The entire thread around this Cousins discussion yesterday is worth reading, as there are good points on both sides. You should also listen to this terrific podcast on the topic. Jeff makes a very good and fair point here. Many people’s argument to draft Cousins is based around the team’s GM and HC not being able to handle a rookie quarterback and not willing to risk their job security with one. As a Jets fan, you should theoretically care more about the long term health of the franchise instead of Mike Maccagnan and Todd Bowles’ insecurities about their job.

You can make a reasonable case for signing Cousins and passing on him in free agency. I don’t have a scalding hot take of it being a home run or disaster either way. My personal preference is to trade up for Josh Rosen or draft Baker Mayfield but there is no guarantee either of those things can be executed on draft day, so offering Cousins the GDP of a small country may actually be a safer route. I guess the question comes down to this, are the Jets better the next five years with Cousins and a roster built around his cap number or with Rosen/Mayfield and a roster built around their cap number?It probably depends on how you feel about the QB prospects and the ability of the Jets to be aggressive on draft night.

I want nothing to do with Alex Smith, AJ McCarron or Sam Bradford. Smith is going to be 34 years old, had an offense perfectly crafted to him by Andy Reid on a team loaded with weapons and capped out as a guy who could not get out of the first round. He is not getting a better situation in the next few years with the Jets and you’d likely have to trade picks for him. Hard pass. McCarron is a backup at this level and Bradford is even more fragile than Bridgewater.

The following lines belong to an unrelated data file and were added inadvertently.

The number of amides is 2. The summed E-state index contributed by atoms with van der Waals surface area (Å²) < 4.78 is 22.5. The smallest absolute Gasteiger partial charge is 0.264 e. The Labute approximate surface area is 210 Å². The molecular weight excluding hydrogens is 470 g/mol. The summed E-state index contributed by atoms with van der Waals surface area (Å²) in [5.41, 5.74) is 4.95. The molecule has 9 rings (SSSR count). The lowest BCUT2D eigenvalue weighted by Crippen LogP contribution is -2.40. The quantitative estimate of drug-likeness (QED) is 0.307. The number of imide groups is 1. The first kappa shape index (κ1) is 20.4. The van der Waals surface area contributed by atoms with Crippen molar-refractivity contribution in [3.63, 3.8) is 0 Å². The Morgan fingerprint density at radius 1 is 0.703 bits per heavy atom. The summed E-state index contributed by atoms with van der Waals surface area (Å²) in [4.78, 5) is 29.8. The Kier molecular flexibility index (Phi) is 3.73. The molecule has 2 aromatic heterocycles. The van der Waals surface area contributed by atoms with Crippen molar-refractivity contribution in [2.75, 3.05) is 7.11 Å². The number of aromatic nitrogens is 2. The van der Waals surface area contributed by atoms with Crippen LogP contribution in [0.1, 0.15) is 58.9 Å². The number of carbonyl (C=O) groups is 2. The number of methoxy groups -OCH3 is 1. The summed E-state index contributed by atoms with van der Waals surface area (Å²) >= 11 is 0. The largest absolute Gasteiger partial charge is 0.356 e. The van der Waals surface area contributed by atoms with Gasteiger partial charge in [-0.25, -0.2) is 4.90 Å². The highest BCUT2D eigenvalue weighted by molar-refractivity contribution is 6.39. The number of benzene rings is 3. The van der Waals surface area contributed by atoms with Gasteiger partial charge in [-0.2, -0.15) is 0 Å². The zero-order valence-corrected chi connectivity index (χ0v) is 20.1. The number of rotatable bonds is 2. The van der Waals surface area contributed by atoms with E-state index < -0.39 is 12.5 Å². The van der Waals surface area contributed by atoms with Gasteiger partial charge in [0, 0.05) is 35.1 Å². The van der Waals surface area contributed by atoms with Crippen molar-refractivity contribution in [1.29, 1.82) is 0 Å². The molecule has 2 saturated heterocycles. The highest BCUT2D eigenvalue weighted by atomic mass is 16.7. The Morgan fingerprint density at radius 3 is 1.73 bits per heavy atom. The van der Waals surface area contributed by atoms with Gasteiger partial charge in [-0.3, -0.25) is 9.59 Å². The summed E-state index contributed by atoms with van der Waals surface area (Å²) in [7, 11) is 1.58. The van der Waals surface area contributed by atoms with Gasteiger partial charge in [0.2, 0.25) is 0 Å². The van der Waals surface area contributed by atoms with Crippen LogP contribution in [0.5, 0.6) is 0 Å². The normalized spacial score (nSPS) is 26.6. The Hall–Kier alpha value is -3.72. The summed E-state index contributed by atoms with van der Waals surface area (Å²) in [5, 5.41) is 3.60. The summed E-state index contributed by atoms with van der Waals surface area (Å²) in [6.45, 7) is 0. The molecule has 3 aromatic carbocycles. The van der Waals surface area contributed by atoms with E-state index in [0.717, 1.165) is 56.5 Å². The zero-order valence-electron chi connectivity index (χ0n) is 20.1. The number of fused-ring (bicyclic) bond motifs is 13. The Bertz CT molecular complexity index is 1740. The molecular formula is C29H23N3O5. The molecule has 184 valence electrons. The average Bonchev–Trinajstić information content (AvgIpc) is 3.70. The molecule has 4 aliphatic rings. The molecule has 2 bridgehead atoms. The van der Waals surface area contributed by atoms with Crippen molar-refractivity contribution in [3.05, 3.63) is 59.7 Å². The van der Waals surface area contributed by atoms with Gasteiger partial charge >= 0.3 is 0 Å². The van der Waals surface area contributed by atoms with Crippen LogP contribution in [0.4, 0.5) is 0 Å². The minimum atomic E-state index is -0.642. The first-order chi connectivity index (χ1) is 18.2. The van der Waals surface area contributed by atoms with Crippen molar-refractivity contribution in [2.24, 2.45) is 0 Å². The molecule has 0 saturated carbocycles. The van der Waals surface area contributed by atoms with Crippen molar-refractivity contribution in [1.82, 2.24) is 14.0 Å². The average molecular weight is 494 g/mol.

As for Tyrod, I’d like to see him in an offense where he isn’t throwing to traffic cones and is built to strengths but there are limitations to his game and what you’d invest him. If the Jets strike out on Cousins, I wouldn’t mind giving him a 2 year, 32 million dollar type contract and then still looking at drafting aa quarterback in round 1 or round 2 depending on how the board breaks. It is far from a Plan A but it is better than playing 39 year old Josh McCown or Bryce HackenPetty.

I think of both Bowles and Maccagnan at about the same level as of today, both thoroughly “meh” through three years. That being said, the tail to money spent this offseason is longer than Bowles coaching one more year so Maccagnan is the bigger risk in this scenario, although the BIGGEST RISK may be Maccagnan using a premium pick on the wrong quarterback (Hey, Josh Allen at #6).

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Author: Joe Caporoso

Joe Caporoso is the Owner and EIC of Turn On The Jets. His writing has been featured in the New York Times, Huffington Post, MMQB and AdWeek. Caporoso played football his entire life, including four years at Muhlenberg as a wide receiver, where he was arguably the slowest receiver to ever start in school history. He is the VP of Social Media at Whistle Sports